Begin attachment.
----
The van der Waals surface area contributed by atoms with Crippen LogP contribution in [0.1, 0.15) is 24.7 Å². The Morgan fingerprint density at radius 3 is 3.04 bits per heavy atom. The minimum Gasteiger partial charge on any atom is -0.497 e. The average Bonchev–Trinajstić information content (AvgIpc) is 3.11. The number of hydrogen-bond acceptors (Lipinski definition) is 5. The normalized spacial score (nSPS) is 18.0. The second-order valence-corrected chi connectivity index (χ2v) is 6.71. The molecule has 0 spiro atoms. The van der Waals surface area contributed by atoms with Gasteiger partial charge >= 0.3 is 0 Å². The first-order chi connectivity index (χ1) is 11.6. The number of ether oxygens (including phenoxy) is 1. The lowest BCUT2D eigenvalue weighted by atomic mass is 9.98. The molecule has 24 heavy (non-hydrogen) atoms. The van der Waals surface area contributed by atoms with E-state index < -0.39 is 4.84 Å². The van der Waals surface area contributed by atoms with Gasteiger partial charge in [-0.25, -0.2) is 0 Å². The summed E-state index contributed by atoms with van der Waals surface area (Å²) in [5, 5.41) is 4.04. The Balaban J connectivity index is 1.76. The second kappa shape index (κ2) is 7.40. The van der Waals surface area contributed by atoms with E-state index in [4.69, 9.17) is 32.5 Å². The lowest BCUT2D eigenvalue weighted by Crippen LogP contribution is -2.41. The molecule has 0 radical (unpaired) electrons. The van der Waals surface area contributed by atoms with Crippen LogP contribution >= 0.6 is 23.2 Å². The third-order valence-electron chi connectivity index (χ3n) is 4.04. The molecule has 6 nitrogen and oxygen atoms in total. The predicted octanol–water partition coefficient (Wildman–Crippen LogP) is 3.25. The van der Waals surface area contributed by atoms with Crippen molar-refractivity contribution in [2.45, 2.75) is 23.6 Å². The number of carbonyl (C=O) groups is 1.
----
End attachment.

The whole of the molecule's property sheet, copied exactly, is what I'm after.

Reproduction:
The van der Waals surface area contributed by atoms with Crippen LogP contribution in [0.1, 0.15) is 24.7 Å². The Morgan fingerprint density at radius 3 is 3.04 bits per heavy atom. The minimum Gasteiger partial charge on any atom is -0.497 e. The average Bonchev–Trinajstić information content (AvgIpc) is 3.11. The number of hydrogen-bond acceptors (Lipinski definition) is 5. The normalized spacial score (nSPS) is 18.0. The second-order valence-corrected chi connectivity index (χ2v) is 6.71. The molecule has 0 spiro atoms. The van der Waals surface area contributed by atoms with Gasteiger partial charge >= 0.3 is 0 Å². The first-order chi connectivity index (χ1) is 11.6. The number of ether oxygens (including phenoxy) is 1. The lowest BCUT2D eigenvalue weighted by atomic mass is 9.98. The molecule has 24 heavy (non-hydrogen) atoms. The van der Waals surface area contributed by atoms with E-state index < -0.39 is 4.84 Å². The van der Waals surface area contributed by atoms with Gasteiger partial charge in [-0.25, -0.2) is 0 Å². The summed E-state index contributed by atoms with van der Waals surface area (Å²) in [5, 5.41) is 4.04. The Balaban J connectivity index is 1.76. The second kappa shape index (κ2) is 7.40. The van der Waals surface area contributed by atoms with E-state index in [4.69, 9.17) is 32.5 Å². The lowest BCUT2D eigenvalue weighted by Crippen LogP contribution is -2.41. The molecule has 0 radical (unpaired) electrons. The van der Waals surface area contributed by atoms with Crippen LogP contribution >= 0.6 is 23.2 Å². The third-order valence-electron chi connectivity index (χ3n) is 4.04. The molecule has 6 nitrogen and oxygen atoms in total. The predicted octanol–water partition coefficient (Wildman–Crippen LogP) is 3.25. The van der Waals surface area contributed by atoms with Crippen molar-refractivity contribution in [2.45, 2.75) is 23.6 Å². The number of carbonyl (C=O) groups is 1.